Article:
skill and daring of its leader. It gave additional confi-
dence to the Confederate outposts which Stuart's bold-
ness and restless activity had been keeping in sight of
the dome of the capitol, and had a dispiriting effect upon
those of the Federals. Gen. J. E. Johnston, the next
day, issued congratulatory orders, from the headquarters
of the army of the Potomac, in which he expressed
"great satisfaction in making known the excellent con-
duct of Col. J. E. B. Stuart, and of the officers and men
of his command, in the affair of Lewinsville, " ... in
which "they attacked and drove from that position, in
confusion, three regiments of infantry, eight pieces of
artillery, and a large body of cavalry, inflicting severe
loss, but incurring none;" and in a report, from near
Fairfax cross-roads, on September T4th, to Adjutant-
General Cooper, he wrote: "I am much gratified at hav-
ing this opportunity of putting before the department of
war and the President this new instance of the boldness
and skill of Colonel Stuart and the courage and efficiency
of our troops. ' ' He then called attention to a communi-
cation from Generals Longstreet, Beauregard and him-
self, recommending the "forming a cavalry brigade and
putting Colonel Stuart at its head. A new organization
of the cavalry arm of our service is greatly needed, and
greater strength as well as an effective organization.
Our numbers in cavalry are by no means in due propor-
tion to our infantry and artillery, yet without cavalry in
proper proportion, victory is comparatively barren of
results; defeat is less prejudicial; retreat is usually
safe. ' ' After proposing other arrangements concerning
the First Virginia cavalry, if Stuart were promoted, Gen-
neral Johnston continues:

The regiment so far is exclusively Virginian. By all means keep
it so, where it can be done without prejudice in other respects.
State pride excites a generous emulation in the army, which is of
inappreciable value in its effect on the spirits of tiie troops. I there-
fore recommend that Capt. William E. Jones, who now commands
the strongest troop in the regiment and one which is not surpassed
in discipline and spirit by any in the army, be made colonel. He is


a graduate of West Point, served for several years in the Mounted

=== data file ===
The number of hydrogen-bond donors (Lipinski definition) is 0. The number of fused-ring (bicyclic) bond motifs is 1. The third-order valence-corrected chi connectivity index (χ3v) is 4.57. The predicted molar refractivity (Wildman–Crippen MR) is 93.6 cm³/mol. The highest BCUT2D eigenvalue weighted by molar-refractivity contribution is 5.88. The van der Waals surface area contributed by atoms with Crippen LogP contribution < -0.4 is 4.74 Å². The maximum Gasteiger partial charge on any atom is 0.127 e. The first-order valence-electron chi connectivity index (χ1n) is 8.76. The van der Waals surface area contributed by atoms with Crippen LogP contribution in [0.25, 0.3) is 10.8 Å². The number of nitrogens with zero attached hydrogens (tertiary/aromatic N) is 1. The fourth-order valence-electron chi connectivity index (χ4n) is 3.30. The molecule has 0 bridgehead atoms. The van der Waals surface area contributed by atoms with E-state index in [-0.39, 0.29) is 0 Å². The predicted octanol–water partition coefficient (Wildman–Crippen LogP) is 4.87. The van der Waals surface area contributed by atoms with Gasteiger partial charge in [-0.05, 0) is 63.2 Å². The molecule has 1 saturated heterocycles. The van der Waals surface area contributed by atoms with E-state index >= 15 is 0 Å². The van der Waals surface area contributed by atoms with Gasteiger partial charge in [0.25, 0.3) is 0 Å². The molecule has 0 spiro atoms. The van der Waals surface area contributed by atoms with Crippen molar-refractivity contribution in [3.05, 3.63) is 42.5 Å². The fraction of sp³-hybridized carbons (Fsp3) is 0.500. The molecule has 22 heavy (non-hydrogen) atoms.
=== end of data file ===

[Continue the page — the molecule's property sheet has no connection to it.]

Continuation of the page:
Rifles, and is skillful, brave and zealous in a very high degree. It
is enough to say that he is worthy to succeed J. E. B. Stuart. For
the lieutenant-colonelcy I repeat my recommendation of Capt. Fitz-
hugh Lee. He belongs to a family in which military genius seems
to be an heirloom. He is an officer of rare merit, capacity and cour-
age. Both of these officers have the invaluable advantage at this
moment of knowledge of the ground which is now the scene of

Stuart soon became brigadier-general of cavalry, later
major-general, and then lieutenant-general, and the
famous commander of the cavalry corps of the army of
Northern Virginia until he fell in action. Fitz Lee soon
became colonel, then brigadier-general, and finally the
distinguished leader, as major-general, of a cavalry divi-
sion in the same army, and in 1898 a famous consul-gen-
eral of the United States and a major-general in its army
in the Cuban war. Jones became colonel, later briga-
dier-general of cavalry, and fell on the battlefield.

General Longstreet, who was in command of the
"advanced Confederate forces," reported that he had
arranged to move a heavy force during the night to cut
off the enemy at Lewinsville, but Stuart did not receive
his instructions, and himself "drove the enemy back to
his trenches at once. " He added:

The affair of yesterday was handsomely conducted and well exe-
cuted. ... It is quite evident that the officers and men deserve
much credit for their handsome conduct, one and all. It is difficult
to say whether the handsome use of bis light infantry by Major
Terrill or the destructive fire of the Washington artillery by Cap-
tain Rosser and Lieutenant Slocomb, is the most brilliant part of tbe
affair. Colonel Stuart has, I think, fairly won his claim to brig-

Captain Rosser became the colonel of the Fifth Vir-
ginia cavalry, a brigadier in Fitz Lee's division of cav-
alry of the army of Northern Virginia, and a major-gen-
eral in command of a cavalry division in the same army;
Major Terrill became colonel of the Thirteenth Virginia
infantry; Captain Patrick became major of- the Seven-
teenth battalion of Virginia cavalry and fell, in the brave
discharge of duty, in the second battle of Manassas.

On the isth of September a Confederate force of cav-
alry and artillery scouted the south bank of the Potomac
from Harper's Ferry up to the mouth of the Antietam,
and had skirmishing at various points during the day

Online LibraryClement Anselm EvansConfederate military history; a library of Confederate States history → online text (page 18 of 153)